Kagungan Dalem Gamelan
Prev K. K. GUNTURLAUT Next
Acquired during the Reign of Sultan Hamengku Buwana I
Type: archaic--monggang
Tuning: special 3-tone scale

Several of the instruments in K.K. Gunturlaut (Thundering Sea) were allotted to the first Sultan of Yogyakarta in a political agreement, known as the Treaty of Giyanti (1755), that officially marked the beginning of the Yogyakarta dynasty. Prior to this agreement, the instruments were part of the gamelan monggang of the Surakarta palace (situated about forty miles to the east of Yogyakarta). Oral tradition places the origin of this very special ceremonial heirloom (pusaka) in the 14th Century East Javanese kingdom of Majapahit. When the Surakarta gamelan monggang was divided in 1755, both Central Javanese courts had to fill out their sets with newly manufactured instruments (unfortunately no records survive detailing which instruments of the original set ended up in which palace). In Yogyakarta, these additions were completed in 1757.

K.K. Gunturlaut is painted a rich dark red with gold highlights. It has carved onto most of its casings a horse framed by wings (mirong). One palace official identified the horse as a sembrani, a mythological flying horse.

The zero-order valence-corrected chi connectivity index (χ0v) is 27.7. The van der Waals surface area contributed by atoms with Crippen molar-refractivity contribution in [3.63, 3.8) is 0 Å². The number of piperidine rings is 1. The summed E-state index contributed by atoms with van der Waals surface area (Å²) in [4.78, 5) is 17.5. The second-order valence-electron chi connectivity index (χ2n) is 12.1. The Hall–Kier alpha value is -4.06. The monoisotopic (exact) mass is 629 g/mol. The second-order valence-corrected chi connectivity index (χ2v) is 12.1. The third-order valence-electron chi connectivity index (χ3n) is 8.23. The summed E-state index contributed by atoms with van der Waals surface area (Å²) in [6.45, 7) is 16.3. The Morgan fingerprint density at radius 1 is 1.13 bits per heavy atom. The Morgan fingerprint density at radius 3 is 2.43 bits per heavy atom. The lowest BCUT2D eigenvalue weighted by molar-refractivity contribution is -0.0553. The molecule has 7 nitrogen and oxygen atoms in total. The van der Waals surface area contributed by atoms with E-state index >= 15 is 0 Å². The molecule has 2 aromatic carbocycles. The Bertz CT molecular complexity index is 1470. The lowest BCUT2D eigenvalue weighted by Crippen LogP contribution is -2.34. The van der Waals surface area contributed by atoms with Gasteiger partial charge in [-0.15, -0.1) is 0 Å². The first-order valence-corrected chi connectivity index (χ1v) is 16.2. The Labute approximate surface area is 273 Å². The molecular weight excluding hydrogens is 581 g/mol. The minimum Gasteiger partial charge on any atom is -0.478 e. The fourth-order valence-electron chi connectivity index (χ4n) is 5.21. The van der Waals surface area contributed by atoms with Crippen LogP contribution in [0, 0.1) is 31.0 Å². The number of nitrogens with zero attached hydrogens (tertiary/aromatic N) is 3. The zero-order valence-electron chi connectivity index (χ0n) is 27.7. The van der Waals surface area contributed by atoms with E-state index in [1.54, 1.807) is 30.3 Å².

The instruments in this set are few in number and include several archaic instruments, most significantly four sets of single-row gong chimes (bonang) each with three gongs. Only one musical piece (gendhing) is played on this gamelan, and it consists of a continuously repeated four-note motif regularly punctuated by strokes of the large gongs (gong ageng). This music is not meant to sound beautiful, but archaic and regal.

This gamelan has always been used in very specific, usually ceremonial contexts as a symbol of royal authority. Today it is sounded exclusively for two ceremonies: for the coronation of a new sultan, and for the funeral of a sultan. Thus there can be years, even decades, between the occasions for which this spiritually-charged gamelan is sounded. In part, it is the great infrequency of its use that makes this important set so special.

PrevNext